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Re: [extremeperl] Logic Programming in Perl -- Just say no

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  • Curtis Poe
    ... Google better, please. They re building a system in Perl to manage data and benchmarks for symbolic computations, including theorem proving. They are not
    Message 1 of 9 , Apr 1, 2005
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      On Mar 31, 2005, at 10:28 PM, Rob Nagler wrote:

      > >   No one's building theorem proving systems in Perl, to the best of
      > my
      > > knowledge.
      >
      > http://www.symbolicdata.org/
      >
      > Google is your friend:
      >
      > http://www.google.com/search?q=%22theorem+proving%22+perl

      Google better, please. They're building a system in Perl to manage
      data and benchmarks for symbolic computations, including theorem
      proving. They are not doing theorem proving in Perl. I also found it
      interesting to note that several first page links for that query listed
      Prolog directly in the summary, despite you not searching for this
      term. Further, clicking on some of the links that don't list Prolog in
      the summary shows that Prolog is frequently used in this field, but
      Perl is traditionally used for collecting and summarizing the data.
      Fascinating how computer scientists are using different programming
      languages for their relative strengths rather than try to shoehorn
      everything into one language, eh?

      You're making an extraordinary claim and I'm asking what experience you
      have to back it up. You say that a person can achieve "X" by doing "Y"
      and that doing "Z" really isn't necessary. You haven't done Z, so you
      have no *personal* basis with which to compare. Many people (including
      myself) on this list who have done both Y and Z have direct personal
      experience and they disagree with you.

      Cheers,
      Ovid

      [Non-text portions of this message have been removed]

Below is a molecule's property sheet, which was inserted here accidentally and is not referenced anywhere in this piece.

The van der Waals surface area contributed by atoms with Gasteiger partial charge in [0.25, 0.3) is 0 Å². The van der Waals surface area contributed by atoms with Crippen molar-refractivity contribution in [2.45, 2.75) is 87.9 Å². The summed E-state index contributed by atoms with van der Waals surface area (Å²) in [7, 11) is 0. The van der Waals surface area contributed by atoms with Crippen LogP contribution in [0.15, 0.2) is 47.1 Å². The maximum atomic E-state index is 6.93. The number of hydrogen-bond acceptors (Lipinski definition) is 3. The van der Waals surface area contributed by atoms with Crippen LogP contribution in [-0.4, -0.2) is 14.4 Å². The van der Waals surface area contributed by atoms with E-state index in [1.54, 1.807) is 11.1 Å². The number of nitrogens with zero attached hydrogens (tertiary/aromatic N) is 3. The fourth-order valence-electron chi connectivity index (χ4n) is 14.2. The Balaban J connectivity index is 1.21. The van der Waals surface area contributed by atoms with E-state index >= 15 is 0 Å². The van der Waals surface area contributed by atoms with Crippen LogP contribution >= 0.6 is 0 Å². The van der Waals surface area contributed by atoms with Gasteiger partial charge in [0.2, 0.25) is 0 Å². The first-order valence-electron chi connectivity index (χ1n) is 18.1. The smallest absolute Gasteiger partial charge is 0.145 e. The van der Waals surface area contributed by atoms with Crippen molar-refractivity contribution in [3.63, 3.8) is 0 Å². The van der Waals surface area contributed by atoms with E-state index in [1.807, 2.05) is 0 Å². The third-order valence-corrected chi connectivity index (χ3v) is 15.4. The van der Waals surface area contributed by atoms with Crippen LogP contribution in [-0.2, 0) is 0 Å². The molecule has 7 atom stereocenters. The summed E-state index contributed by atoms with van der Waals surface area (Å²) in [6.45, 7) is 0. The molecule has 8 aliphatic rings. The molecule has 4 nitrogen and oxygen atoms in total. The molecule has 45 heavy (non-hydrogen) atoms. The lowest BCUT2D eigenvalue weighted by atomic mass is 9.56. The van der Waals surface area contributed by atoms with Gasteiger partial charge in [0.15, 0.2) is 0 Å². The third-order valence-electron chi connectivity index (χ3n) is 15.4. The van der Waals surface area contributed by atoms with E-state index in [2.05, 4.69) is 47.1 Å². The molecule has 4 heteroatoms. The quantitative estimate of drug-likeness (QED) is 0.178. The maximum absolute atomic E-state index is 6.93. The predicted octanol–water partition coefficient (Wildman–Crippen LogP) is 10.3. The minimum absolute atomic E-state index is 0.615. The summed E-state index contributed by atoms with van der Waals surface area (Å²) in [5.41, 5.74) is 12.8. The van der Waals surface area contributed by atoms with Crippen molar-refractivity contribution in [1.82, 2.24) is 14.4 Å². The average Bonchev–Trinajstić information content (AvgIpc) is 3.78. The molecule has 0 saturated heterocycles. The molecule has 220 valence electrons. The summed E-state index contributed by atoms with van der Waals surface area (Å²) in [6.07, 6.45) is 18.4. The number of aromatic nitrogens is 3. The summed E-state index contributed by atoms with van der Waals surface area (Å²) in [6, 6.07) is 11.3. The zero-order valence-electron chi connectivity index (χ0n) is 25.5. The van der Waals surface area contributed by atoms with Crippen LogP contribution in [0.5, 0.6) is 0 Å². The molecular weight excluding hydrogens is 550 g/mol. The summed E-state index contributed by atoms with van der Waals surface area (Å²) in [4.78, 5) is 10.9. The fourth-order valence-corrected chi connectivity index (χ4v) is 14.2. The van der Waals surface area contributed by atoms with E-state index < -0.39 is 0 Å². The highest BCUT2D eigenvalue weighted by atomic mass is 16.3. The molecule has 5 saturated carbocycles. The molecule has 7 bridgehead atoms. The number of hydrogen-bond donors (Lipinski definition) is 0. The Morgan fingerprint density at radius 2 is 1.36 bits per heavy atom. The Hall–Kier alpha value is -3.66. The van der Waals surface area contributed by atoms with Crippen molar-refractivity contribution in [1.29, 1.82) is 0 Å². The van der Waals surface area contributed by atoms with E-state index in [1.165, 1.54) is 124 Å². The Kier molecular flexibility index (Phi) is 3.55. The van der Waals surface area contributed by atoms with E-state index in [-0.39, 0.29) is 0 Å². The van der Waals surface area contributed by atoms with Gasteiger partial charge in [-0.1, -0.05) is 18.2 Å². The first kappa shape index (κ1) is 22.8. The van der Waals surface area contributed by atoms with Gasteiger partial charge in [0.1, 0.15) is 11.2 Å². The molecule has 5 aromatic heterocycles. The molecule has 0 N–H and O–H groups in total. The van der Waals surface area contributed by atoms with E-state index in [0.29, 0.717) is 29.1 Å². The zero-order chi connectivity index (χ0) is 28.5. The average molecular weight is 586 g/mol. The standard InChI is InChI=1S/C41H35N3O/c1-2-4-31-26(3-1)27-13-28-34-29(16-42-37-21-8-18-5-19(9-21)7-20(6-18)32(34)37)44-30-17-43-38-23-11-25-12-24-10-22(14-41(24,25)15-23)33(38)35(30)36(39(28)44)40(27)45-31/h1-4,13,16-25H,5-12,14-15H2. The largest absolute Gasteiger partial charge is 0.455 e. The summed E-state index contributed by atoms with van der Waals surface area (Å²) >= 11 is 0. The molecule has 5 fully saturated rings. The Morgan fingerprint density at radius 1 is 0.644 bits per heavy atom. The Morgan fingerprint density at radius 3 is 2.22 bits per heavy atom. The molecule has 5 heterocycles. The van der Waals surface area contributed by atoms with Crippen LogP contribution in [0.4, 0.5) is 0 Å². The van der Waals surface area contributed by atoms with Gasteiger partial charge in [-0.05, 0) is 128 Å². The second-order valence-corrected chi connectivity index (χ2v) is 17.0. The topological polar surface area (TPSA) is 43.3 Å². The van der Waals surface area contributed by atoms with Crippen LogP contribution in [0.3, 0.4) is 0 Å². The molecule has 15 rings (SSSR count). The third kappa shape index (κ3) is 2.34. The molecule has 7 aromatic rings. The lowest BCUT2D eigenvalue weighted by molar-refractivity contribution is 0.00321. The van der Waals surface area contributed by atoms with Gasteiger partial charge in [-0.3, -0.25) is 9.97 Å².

• Rob Nagler
      ... Woops! http://groups.yahoo.com/group/theory-edge/message/9442 mentions a Turing Machine compiler written in Perl. Isn t this close enough? The point is
      Message 2 of 9 , Apr 1, 2005
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        Curtis Poe writes:
        > Google better, please. They're building a system in Perl to manage
        > data and benchmarks for symbolic computations, including theorem

        Woops!

        http://groups.yahoo.com/group/theory-edge/message/9442

        mentions a Turing Machine compiler written in Perl. Isn't this close
        enough? The point is that you could do theorem proving in Perl. The
        syntax does not have to be Prolog, and could be very Perl-like.

        > languages for their relative strengths rather than try to shoehorn
        > everything into one language, eh?

        I never said people didn't use different languages. For example,
        Python and Perl are quite similar. However, if you know Python, you
        have all the tools and community you need to learn all the important
        principles in computer science. If you come by them by someone making
        a DSL that looks and smells like Prolog, you came about it through
        your community. You don't need to learn Prolog separately. You get
        he concepts, including how the language and interpreter are structured
        through a package implemented in your own language. It's like
        learning philosophy from translated versions of the originals. It's
        still valid knowledge acquisition without leaving your native tongue.
        You might bring in words such as Gestalt and Zeitgeist, but that's not
        speaking or learning the language. Just a few important idioms
        provided through the translation.

        > You're making an extraordinary claim and I'm asking what experience you
        > have to back it up. You say that a person can achieve "X" by doing "Y"
        > and that doing "Z" really isn't necessary. You haven't done Z, so you
        > have no *personal* basis with which to compare. Many people (including
        > myself) on this list who have done both Y and Z have direct personal
        > experience and they disagree with you.

        There are a lot of interesting issues in the above paragraph. Trust
        relationships are mathematical proofs based on axioms. Whatever I
        write on this list is axiomatic. There is no way to prove or disprove
        the claims. Complex trust delegations, such as, reputation, are based
        on the ill-founded theory that the delegate is an appropriate
        surrogate for your model of "doing". For example, most students who
        have taken a comparative language course think they have "done" Lisp
        and Smalltalk. BTW, this is why references and interviews are bad
        predictors of future performance. It's too easy to lie, fool a
        reference, or even collude with a reference.

        Rob
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